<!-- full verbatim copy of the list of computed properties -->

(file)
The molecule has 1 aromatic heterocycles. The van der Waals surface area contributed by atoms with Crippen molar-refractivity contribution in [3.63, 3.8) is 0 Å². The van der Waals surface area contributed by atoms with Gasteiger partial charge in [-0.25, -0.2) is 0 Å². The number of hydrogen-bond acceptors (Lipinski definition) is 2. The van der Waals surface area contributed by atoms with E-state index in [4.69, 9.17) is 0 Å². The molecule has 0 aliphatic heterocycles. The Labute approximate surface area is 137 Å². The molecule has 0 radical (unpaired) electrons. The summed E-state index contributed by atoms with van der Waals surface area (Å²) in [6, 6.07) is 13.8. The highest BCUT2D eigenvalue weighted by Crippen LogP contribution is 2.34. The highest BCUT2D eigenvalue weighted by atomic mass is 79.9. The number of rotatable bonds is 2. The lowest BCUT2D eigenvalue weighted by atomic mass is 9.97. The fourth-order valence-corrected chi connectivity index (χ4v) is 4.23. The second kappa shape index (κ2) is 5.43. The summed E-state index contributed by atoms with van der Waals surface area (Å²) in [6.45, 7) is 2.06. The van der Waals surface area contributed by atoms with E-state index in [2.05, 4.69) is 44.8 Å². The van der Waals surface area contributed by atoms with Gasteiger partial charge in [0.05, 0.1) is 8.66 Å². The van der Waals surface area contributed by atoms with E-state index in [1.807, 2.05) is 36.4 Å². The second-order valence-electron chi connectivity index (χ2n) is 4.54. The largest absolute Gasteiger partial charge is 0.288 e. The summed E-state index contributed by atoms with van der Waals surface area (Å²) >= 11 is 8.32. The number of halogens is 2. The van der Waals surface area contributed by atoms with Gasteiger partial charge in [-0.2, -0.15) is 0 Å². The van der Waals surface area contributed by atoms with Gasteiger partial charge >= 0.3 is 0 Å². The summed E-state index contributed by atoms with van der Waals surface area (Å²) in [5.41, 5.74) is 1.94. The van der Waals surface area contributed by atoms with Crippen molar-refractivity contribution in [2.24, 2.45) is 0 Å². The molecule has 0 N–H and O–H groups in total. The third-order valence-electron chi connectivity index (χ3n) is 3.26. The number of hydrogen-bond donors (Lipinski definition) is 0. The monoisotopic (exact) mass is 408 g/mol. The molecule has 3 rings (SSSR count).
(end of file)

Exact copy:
The molecule has 1 aromatic heterocycles. The van der Waals surface area contributed by atoms with Crippen molar-refractivity contribution in [3.63, 3.8) is 0 Å². The van der Waals surface area contributed by atoms with Gasteiger partial charge in [-0.25, -0.2) is 0 Å². The number of hydrogen-bond acceptors (Lipinski definition) is 2. The van der Waals surface area contributed by atoms with E-state index in [4.69, 9.17) is 0 Å². The molecule has 0 aliphatic heterocycles. The Labute approximate surface area is 137 Å². The molecule has 0 radical (unpaired) electrons. The summed E-state index contributed by atoms with van der Waals surface area (Å²) in [6, 6.07) is 13.8. The highest BCUT2D eigenvalue weighted by Crippen LogP contribution is 2.34. The highest BCUT2D eigenvalue weighted by atomic mass is 79.9. The number of rotatable bonds is 2. The lowest BCUT2D eigenvalue weighted by atomic mass is 9.97. The fourth-order valence-corrected chi connectivity index (χ4v) is 4.23. The second kappa shape index (κ2) is 5.43. The summed E-state index contributed by atoms with van der Waals surface area (Å²) in [6.45, 7) is 2.06. The van der Waals surface area contributed by atoms with E-state index in [2.05, 4.69) is 44.8 Å². The van der Waals surface area contributed by atoms with Gasteiger partial charge in [0.05, 0.1) is 8.66 Å². The van der Waals surface area contributed by atoms with E-state index in [1.807, 2.05) is 36.4 Å². The second-order valence-electron chi connectivity index (χ2n) is 4.54. The largest absolute Gasteiger partial charge is 0.288 e. The summed E-state index contributed by atoms with van der Waals surface area (Å²) >= 11 is 8.32. The number of halogens is 2. The van der Waals surface area contributed by atoms with Gasteiger partial charge in [-0.2, -0.15) is 0 Å². The van der Waals surface area contributed by atoms with Gasteiger partial charge >= 0.3 is 0 Å². The summed E-state index contributed by atoms with van der Waals surface area (Å²) in [5.41, 5.74) is 1.94. The van der Waals surface area contributed by atoms with Crippen molar-refractivity contribution in [2.24, 2.45) is 0 Å². The molecule has 0 N–H and O–H groups in total. The third-order valence-electron chi connectivity index (χ3n) is 3.26. The number of hydrogen-bond donors (Lipinski definition) is 0. The monoisotopic (exact) mass is 408 g/mol. The molecule has 3 rings (SSSR count).